Remember we said that cancerous cells require an accumulation of errors to become "cancerous". They also acquire more errors which do a funny thing, they begin to excrete soluble copies of these death receptors so that when NK cells come around, their surface ligands (the thing which binds to the death receptors) get blocked and are ineffective.

Never fear, there is yet more checks and balances which can stop the cancerous colonies. Because these cells are quickly proliferating they require an increased supply of oxygen and nutrients. A cancerous colony will quickly burn itself out and die without the proper nutritional requirements met (for anyone who's ever taken a gross anatomy course and dissected a human, you'll note the many tumors and "pre-cancerous" growths found in the older cadavers, which did not kill them).

So again, cancerous cells must "get lucky" with more errors. They have to have certain genes turned on which are expressed during regenerative healing or embryological development that stimulate the growth of vasculature (blood vessels) to the tumor, otherwise starvation will ensue (in deed a great many chemotheraputic agents target this ability for cancerous to acquire vasculature and work by "starving" the tumor).

We are yet still faced with another problem for cancerous cells. As a tumor grows and gets crowded the cells, despite improved vasculature, will burn up nutrients and the tumor size will be self-limiting. This is why you could have a tumor in your leg or another "non vital place" for years and years with no problems.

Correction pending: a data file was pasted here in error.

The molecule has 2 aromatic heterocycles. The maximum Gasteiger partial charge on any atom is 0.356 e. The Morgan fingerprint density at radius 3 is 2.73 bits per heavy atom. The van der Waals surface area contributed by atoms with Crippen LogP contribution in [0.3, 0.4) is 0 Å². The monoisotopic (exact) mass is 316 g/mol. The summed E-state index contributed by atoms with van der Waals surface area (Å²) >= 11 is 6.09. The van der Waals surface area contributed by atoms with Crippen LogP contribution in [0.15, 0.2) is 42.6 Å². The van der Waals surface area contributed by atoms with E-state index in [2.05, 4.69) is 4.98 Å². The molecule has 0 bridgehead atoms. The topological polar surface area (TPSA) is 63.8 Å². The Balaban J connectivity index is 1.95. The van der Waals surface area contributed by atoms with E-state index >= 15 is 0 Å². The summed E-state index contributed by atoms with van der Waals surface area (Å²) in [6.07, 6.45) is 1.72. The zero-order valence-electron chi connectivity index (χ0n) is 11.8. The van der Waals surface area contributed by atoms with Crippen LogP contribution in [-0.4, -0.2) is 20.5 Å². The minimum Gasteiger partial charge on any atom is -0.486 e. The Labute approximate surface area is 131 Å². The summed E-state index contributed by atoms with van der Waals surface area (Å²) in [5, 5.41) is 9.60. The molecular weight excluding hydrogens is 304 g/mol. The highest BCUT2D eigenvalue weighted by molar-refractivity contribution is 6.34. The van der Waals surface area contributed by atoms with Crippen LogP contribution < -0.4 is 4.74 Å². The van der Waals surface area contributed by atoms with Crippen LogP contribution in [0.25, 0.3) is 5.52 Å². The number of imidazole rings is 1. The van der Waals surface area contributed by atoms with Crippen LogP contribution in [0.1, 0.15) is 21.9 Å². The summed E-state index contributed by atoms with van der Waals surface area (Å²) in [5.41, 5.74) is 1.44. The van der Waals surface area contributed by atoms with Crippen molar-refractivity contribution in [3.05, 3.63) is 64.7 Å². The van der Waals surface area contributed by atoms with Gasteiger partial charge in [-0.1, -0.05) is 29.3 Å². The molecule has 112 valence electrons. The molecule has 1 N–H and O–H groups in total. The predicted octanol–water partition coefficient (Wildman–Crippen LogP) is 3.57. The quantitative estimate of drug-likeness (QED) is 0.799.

We come again to an accumulation of errors (see the repeating theme?). Some of the offspring in that tumor may happen upon another group of "lucky" errors which allow them to "pick up and move shop". This is of course, really bad for the over all health of the organism and is often the point of "terminal no return"-Or what we say in medicine, metastasis.

Cancer is literally "a series of unfortunate events" (Great book by the way!), that take (in most cases a life time to accumulate).

There are of course, more rare cancers which can manifest earlier in life and the genetic basis of these (with your new education now, I'm sure you could hazard a correct guess) is inherited mutations to these cell control cycles. For instance, a rather famous one(s) (really a group) comes from xeroderma pigmentosum. Mutations to the "repair machinery" which allows us to repair DNA damage caused by UV light (thymine-thymine dimerizations for any of you biology savvy people).

In the case of these inherited dispositions to cancers, by damaging the repair or "checks and balances" machinery, cancerous growth is expedited and manifested at a much earlier age.

So is cancer a "outcome of the modern world"? Inadvertently yes. Because people in the west don't die at the age of 30 from things like small pox, scarlet fever or diphtheria because of modern technology and medicine, your more likely to live a longer healthier life which gives your cell lines a chance to accumulate errors to the "point of no return". Of course, people argue about returning to a "healthier life-style" like that of the "ancients" and if living fast and dying young (<30 years of age) is your cup of tea then I'd encourage you to forgo the perks of "modern life-styles".

The up note is that modern medicine is becoming exceedingly good at treating, preventing and stopping cancers before they become a problem.

Patients often ask, why cancer? We get trained at the hospital to explain to patients, their families and loved ones, any number of causes and reasons for various types of cancer. From "just plain unlucky" to "maybe you shouldn't have smoked for 40 years" (of course we don't say it like that).

But the real answer is in our old friend the American public loves to hate: evolution. Because, we are (as someone remarked above I think) vessels for our genes, our bodies only need to serve the purpose of replicating those genes. How long we live, is a function of the age needed to successfully replicate those genes. Because once you've won at the game of evolution (pass on your genes) anything that happens to you afterwords cannot be impacted by natural selection.